Kenya’s smallholder farmers still count on radio to learn new techniques of improved farming despite a boom in technology but still argue they cannot get as much information as they need.
Findings of a 2012 study of over 600 small-scale farm households spread across high- to low-yield agricultural regions of Kenya in Nakuru, Nyanza, Nyeri, Machakos, Makueni and Webuye show that farmers receive mostly basic ‘how to’ and technical information; despite its modest usefulness, this kind of information is not enough to enable these Kenyan farmers to improve their food production levels or practices.
Selected findings from this study were shared in a presentation, ‘Shortcomings in communications on agricultural knowledge transfer’, made by Christoph Spurk, a media researcher, at a seminar on 17 Oct 2013 at the International Livestock Research Institute (ILRI), in Nairobi, Kenya.
‘Over 75 per cent of the households we reviewed practised mixed crop-and-livestock farming, with an average of 4–6 people in each household occupying 1–3 acres of land. Over half of those we interviewed were women’, said Spurk, who is also an agricultural economist and a professor at the Zurich University of Applied Sciences, Institute of Applied Media Studies.
‘One of our key findings’, says Spurk, ‘was that government extension services are still the “most trusted source” of agricultural information for most farmers, even though many of these services are “difficult to reach and less available than expected”.’ At the same time, the study found significant gaps between the agricultural information farmers would like to receive and what they actually get through different communication channels.
‘The farmers are receiving mostly technical agricultural information even though they prefer information on markets, improving incomes and fighting farm-related diseases’, said Spurk. ‘They also said most of the information they get is presented in simplified top-down “how-to” formats rather than in detailed formats that lay out the different options available to them.’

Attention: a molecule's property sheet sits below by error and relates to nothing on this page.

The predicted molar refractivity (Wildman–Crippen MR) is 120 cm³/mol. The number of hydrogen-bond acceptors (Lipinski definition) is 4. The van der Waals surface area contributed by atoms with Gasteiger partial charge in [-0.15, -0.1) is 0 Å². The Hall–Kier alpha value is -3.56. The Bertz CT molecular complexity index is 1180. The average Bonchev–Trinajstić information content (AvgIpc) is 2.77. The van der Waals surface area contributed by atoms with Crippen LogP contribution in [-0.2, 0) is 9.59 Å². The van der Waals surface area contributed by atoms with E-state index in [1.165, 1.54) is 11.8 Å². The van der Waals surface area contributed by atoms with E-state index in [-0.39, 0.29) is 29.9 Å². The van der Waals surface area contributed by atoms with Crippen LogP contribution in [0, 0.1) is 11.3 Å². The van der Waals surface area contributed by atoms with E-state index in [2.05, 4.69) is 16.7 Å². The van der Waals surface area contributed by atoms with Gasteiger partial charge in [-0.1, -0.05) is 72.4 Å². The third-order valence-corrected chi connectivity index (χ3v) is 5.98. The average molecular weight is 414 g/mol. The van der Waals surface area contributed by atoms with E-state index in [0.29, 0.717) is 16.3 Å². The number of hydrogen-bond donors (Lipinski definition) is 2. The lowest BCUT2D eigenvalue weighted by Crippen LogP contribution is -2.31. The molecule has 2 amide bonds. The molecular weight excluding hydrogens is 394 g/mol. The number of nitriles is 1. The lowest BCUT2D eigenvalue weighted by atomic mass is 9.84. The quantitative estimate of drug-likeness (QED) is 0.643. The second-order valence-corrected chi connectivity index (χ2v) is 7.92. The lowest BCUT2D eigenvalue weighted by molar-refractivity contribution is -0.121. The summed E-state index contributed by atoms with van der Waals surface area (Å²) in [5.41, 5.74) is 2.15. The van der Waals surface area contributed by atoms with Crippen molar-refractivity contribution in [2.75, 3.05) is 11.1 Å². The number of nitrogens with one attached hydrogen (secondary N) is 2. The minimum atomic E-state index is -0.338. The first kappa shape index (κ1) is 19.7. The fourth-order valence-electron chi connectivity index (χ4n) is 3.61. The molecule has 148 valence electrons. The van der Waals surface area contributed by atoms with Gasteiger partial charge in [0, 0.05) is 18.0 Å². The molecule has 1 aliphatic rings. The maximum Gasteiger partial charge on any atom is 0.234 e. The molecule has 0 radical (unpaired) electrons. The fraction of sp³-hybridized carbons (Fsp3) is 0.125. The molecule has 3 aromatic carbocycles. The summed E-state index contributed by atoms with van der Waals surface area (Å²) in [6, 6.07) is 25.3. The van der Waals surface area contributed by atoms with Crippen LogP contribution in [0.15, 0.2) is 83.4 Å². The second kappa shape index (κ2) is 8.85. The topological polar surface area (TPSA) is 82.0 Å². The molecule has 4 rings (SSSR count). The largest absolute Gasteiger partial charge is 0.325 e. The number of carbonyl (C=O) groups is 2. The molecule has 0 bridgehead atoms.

According to the study’s findings, radio is used by 95% of the households. Even though two-thirds of the households also have access to mobile phones, only 11% of mobile phone owners use these devices to access to agricultural applications such as ‘iCow’, which registered farmers use to receive information on, for example, optimal feeding regimes and gestation cycles for their particular cows.
Although most of the farmers interviewed reported that they regularly listen to vernacular radio stations, nearly all them said their favourite source of information is other farmers and family members. Just under half of the farmers 44 farmers said government extension services were their most trusted source of information. In terms of sources of detailed farming information, farmers reported preferring first to listen to other farmers, second to take part in field visits and only third to listen to radio programs.
Spurk believes findings from this study highlight a need for greater integration between radio and extension services to better reach small-scale farmers and a need to provide farmers with the kind of information that empowers them in their own decision-making.